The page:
Why the flat tax is a nonstarter
Posted by zbigniewmazurak on April 15, 2012
Today is April 15th, the dreaded Tax Day, so it’s high time to think about what’s the best tax reform proposal for America.
The purpose of this blogpost is to explain why a flat income tax is no solution to the problem of the complexity of the current tax code.
Sen. Rand Paul has recently released his rehashed budget blueprint from last year which, of course, stands no chance of passing and which this year includes, unlike last year, a flat income tax as a component. Like last year, however, he proposes only 500 bn bucks in annual spending cuts.
He assumes that the economy will somehow miraculously rebound that it will produce the remaining 1 trillion bucks of annual revenue to balance the budget? It’s a fantasy. It won’t happen. Paul is merely repeating and rehashing the rosy budget blueprint that he introduced last year. It would never balance the budget. By contrast, the budget plans of the Republican Study Committee and the Heritage Foundation WOULD balance the budget, albeit in a decade.
His flat tax proposal is a nonstarter and shows why he is not serious about tax reform. The biggest problem with the income tax is not that it is progressive, and not even the fact that it contains many tax loopholes. The biggest problem is that it is an INCOME TAX – a tax that confiscates people’s hard-earned earnings. A tax that punishes productivity and savings instead of incentivizing them. An INCOME TAX always is, and always will be, a huge drag on the economy, whether it is flat or not.
Moreover, a flat income tax will also not solve other big problems with the INCOME TAX – the bloated, oppressive IRS; the intrusive IRS audits; the burden of filling out tax returns every year, and so forth. A flat tax is not a solution at all. It is a mere placebo.
Besides, the flat tax is such a joke that it wouldn’t stay flat for very long. It could be made progressive (i.e. new tax brackets could be added) by the next Congress. It would take only one or two Congresses to undo everything that the flat tax could give us.
Don’t believe me? Recall that the CURRENT abomination of a federal tax code started in 1913 as a flat income tax. Yet, by 1917, it was a progressive income tax whose highest rate was 77% – a rate not even the most fervent advocate of the federal income tax dreamed of in 1913.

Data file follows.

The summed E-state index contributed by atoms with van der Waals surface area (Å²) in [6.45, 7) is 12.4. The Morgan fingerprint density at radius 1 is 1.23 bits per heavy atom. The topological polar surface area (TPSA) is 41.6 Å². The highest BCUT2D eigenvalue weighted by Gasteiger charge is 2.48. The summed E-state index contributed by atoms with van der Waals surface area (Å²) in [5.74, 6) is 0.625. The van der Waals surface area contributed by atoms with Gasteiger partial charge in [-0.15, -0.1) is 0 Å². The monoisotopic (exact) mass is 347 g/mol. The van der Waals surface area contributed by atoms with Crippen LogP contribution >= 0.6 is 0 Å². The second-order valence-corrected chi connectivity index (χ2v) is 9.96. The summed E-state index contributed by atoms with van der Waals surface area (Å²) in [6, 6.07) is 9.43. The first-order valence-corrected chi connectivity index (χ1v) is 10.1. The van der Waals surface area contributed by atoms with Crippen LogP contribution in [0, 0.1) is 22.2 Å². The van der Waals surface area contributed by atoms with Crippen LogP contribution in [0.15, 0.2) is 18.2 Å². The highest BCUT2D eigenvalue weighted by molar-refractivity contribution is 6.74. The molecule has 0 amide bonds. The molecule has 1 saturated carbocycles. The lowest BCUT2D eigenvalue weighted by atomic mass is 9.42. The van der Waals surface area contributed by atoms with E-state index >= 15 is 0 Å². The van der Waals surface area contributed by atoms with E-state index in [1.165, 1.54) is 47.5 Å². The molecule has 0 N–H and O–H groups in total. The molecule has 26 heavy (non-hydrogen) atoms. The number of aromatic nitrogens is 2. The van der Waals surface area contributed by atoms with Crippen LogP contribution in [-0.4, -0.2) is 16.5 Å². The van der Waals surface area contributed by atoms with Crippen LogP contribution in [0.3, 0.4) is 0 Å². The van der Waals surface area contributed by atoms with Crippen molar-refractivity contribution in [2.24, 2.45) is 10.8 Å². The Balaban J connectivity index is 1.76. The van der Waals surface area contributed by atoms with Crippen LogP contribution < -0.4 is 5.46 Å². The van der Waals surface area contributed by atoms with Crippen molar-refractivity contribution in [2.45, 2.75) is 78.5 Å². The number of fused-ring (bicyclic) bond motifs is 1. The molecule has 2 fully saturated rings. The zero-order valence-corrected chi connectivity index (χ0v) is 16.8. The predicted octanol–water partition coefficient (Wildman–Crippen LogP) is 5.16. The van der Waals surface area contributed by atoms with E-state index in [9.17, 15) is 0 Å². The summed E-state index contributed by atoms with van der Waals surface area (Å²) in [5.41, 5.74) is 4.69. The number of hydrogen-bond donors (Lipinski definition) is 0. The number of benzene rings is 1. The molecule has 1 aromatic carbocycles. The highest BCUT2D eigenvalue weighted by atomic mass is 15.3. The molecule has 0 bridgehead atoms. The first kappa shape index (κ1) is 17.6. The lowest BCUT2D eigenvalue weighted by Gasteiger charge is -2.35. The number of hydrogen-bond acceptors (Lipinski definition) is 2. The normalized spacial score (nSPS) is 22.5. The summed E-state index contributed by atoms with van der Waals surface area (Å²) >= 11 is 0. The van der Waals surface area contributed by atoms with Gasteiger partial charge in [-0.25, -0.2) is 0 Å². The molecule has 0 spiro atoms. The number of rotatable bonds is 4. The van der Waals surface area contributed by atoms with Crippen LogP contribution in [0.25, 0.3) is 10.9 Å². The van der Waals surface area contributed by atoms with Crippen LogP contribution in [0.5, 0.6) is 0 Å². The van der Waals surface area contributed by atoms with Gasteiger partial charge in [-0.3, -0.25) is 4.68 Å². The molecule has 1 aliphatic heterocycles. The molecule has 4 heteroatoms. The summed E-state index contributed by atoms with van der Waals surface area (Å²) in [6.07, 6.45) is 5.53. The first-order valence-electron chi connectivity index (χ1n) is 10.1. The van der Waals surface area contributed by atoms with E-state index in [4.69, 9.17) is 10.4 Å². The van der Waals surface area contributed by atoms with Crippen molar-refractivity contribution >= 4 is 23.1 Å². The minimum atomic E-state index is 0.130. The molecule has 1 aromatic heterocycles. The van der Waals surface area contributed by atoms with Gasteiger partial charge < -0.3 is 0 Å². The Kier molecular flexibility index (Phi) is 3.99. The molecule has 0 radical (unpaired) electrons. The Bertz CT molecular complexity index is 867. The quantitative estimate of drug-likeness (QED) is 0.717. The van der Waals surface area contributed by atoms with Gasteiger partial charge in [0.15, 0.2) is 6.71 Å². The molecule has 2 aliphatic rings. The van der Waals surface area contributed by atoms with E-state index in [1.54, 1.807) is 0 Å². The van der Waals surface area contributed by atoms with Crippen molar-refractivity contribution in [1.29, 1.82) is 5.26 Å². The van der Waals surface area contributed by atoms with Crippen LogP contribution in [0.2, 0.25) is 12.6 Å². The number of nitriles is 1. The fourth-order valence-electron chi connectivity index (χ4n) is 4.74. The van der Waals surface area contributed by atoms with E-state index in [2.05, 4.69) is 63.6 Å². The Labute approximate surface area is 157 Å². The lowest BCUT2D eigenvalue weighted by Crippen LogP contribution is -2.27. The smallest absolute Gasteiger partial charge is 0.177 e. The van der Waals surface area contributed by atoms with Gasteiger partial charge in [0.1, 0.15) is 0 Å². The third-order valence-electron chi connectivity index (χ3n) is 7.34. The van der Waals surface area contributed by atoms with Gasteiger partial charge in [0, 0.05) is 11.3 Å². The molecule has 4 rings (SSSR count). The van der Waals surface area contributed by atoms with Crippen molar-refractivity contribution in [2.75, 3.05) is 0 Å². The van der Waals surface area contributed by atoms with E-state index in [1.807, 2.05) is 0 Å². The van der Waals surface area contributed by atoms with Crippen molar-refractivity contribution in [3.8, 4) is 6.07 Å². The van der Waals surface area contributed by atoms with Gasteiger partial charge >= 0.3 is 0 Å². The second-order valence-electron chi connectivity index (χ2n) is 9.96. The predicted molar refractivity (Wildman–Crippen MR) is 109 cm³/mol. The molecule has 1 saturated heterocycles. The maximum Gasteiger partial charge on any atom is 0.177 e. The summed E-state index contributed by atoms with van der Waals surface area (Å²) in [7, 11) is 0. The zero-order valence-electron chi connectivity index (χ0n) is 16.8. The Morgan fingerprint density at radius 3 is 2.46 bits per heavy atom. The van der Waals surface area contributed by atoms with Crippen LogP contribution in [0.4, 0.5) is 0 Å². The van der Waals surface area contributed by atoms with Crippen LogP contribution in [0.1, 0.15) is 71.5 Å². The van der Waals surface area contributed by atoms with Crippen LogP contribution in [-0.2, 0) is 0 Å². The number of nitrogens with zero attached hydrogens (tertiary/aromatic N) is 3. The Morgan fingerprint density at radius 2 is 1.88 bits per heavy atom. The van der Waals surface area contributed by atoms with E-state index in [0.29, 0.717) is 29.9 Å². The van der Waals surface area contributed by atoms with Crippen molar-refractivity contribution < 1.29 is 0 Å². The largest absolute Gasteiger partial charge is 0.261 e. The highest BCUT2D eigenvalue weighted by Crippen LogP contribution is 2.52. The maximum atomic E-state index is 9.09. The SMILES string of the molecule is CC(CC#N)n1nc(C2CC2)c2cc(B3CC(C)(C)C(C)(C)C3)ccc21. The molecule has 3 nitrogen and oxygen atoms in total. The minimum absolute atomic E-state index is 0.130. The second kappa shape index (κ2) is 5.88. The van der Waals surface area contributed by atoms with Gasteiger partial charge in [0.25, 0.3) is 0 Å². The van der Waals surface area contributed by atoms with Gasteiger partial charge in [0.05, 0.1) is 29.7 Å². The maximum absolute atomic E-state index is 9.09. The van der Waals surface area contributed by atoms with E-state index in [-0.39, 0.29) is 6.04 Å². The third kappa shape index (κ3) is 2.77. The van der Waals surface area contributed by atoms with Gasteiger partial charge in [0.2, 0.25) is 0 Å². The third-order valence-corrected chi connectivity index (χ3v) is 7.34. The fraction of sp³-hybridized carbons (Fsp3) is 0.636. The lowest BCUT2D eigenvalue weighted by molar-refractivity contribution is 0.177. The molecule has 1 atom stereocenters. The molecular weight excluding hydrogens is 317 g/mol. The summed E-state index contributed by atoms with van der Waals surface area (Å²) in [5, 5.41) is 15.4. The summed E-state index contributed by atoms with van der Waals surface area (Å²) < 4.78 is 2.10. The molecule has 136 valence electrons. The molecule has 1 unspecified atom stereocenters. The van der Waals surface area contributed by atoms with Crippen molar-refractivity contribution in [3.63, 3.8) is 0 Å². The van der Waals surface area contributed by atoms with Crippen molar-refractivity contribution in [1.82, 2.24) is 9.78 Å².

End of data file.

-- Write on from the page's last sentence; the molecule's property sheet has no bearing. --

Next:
The flat tax is not a solution, mere a placebo, and should not even be considered. Sadly, too many flat tax supporters, including Rand Paul, are wedded to their precious flat tax idol, so they are not willing to consider anything else. By far the most difficult aspect of converting people to the cause of real tax reform has been to get them to at least CONSIDER an option other than a federal income tax. Once that is done, however, it’s easy to do the rest of the “convincing” task.
Mitt Romney, for one, is open to a consumption tax, including the FairTax, and has praised many of the FT’s virtue. He is not stuck on stupid on the income tax and would like to move the US away from such taxation. That means that with Romney, half of the convincing is already down. All the work that remains is to convince Romney that the FairTax is the best plan to completely replace the federal income tax.
As my friend John Gaver rightly says, and has posted on the HF’s blog:
“I just posted this to the Heritage Blog and to their Facebook page—
Let’s see. The current tax abomination began it’s life as a Flat INCOME Tax. So what’s to make us believe that a new Flat INCOME Tax will remain flat beyond the next session of Congress. One look at the names of those in Congress will convince even the most jaded observer that the rate won’t remain flat.One of the primary problems with our current abomination is that, being a tax on INCOME, it drags down the economy, by punishing productivity and savings. Making a tax on INCOME flat, will not make it any less of a drag on the economy or stimulate savings.Yet another serious problem with our current abomination is that it has layer upon layer of hidden taxes, of which most people are not aware. These hidden taxes come in the form of corporate taxes that are embedded in the cost of every new product. This of course drags the economy down even more and amounts to double taxation, since consumers would be buying already taxed products, with after-tax money. Making the Corporate INCOME Tax the same level as the Personal Income Tax will do nothing to eliminate the many layers of hidden taxes, which constitute double-taxation.The whole idea of a Flat INCOME Tax is nothing more or less than a placebo. It will NOT solve any problems, but only mask the existing problems for a little while longer.By contrast, the FairTax will be entirely transparent and will eliminate all double-taxation. It will stimulate the economy, by removing the drag on the economy that ALL INCOME taxes create. But beyond that, it will encourage savings. But above all, unlike INCOME taxes, since it would be entirely transparent, raising the rate of the FairTax would be political suicide.A Flat INCOME Tax of any kind is a non-starter, since flattening the rates would be analogous to re-arranging the deck chairs on the Titanic. The root problems would still exist. The FairTax is the only tax plan being discussed that would actually FIX the problems with our current tax system.